Education in the North Korea is universal and state funded schooling by the government. The national literacy rate for citizens 15 years of age and older is over 99 percent. Children go through one year of kindergarten, four years of primary education, six years of secondary education, and then on to universities.
Foreign tourists can visit in Pyongyang - primary school, Middle School #1, and June 9th Middle School (New Zealand friendship school)
Pyongyang’s June 9th Middle School was ordered to be built by Kim Il Sung himself on June 9th, hence the name. This school has a room of the history of the school, a room for biological studies (it displays taxidermy animals and eggs of more than a dozen birds), a class for science with two microscopes on each table.
Graduation from the compulsory education system occurred at aged sixteen. School curricula are balanced between academic and political subject matter. Subjects such as Korean language, mathematics, physical education, drawing, and music constitute the bulk of instruction in people's schools; more than 8 percent of instruction is devoted to the "Great Kim Il Sung" and "Communist Morality." In senior middle schools, politically oriented subjects, including the "Great Kim Il Sung" and "Communist Morality" as well as "Communist Party Policy," comprise only 5.8 percent of instruction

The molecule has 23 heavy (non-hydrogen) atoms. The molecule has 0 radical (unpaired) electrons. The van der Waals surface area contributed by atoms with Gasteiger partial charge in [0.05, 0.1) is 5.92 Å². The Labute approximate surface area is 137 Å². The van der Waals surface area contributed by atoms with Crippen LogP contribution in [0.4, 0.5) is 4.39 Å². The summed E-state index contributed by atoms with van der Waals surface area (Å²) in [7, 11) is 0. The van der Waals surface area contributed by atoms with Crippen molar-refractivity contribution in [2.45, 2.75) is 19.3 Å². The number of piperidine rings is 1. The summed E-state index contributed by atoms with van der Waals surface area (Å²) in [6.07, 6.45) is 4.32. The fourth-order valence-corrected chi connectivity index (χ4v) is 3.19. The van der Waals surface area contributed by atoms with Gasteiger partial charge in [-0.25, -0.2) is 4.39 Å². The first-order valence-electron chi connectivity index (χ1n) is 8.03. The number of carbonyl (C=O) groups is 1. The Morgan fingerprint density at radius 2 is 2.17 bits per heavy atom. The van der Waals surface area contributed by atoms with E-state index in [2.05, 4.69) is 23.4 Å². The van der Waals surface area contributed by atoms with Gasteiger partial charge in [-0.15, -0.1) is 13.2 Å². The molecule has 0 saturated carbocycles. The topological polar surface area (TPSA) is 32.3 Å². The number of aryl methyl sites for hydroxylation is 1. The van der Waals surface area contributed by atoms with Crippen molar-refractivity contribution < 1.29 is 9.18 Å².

As part of the special education policy for the talented, the North Korea established Pyongyang No. 1 Senior-middle School in 1984, where education courses correspond with the national curriculum for high schools in South Korea. By 1985, the North Korea had established a No.1 Senior-middle School for each provincial government and started a full-scale special education program for the gifted. The No. 1 Senior-middle Schools are different from the ordinary schools in terms of teaching materials and the quality of their teachers. However, there is a huge difference even among No.1 Senior-middle Schools. The best one is Pyongyang No.1 Senior-middle School.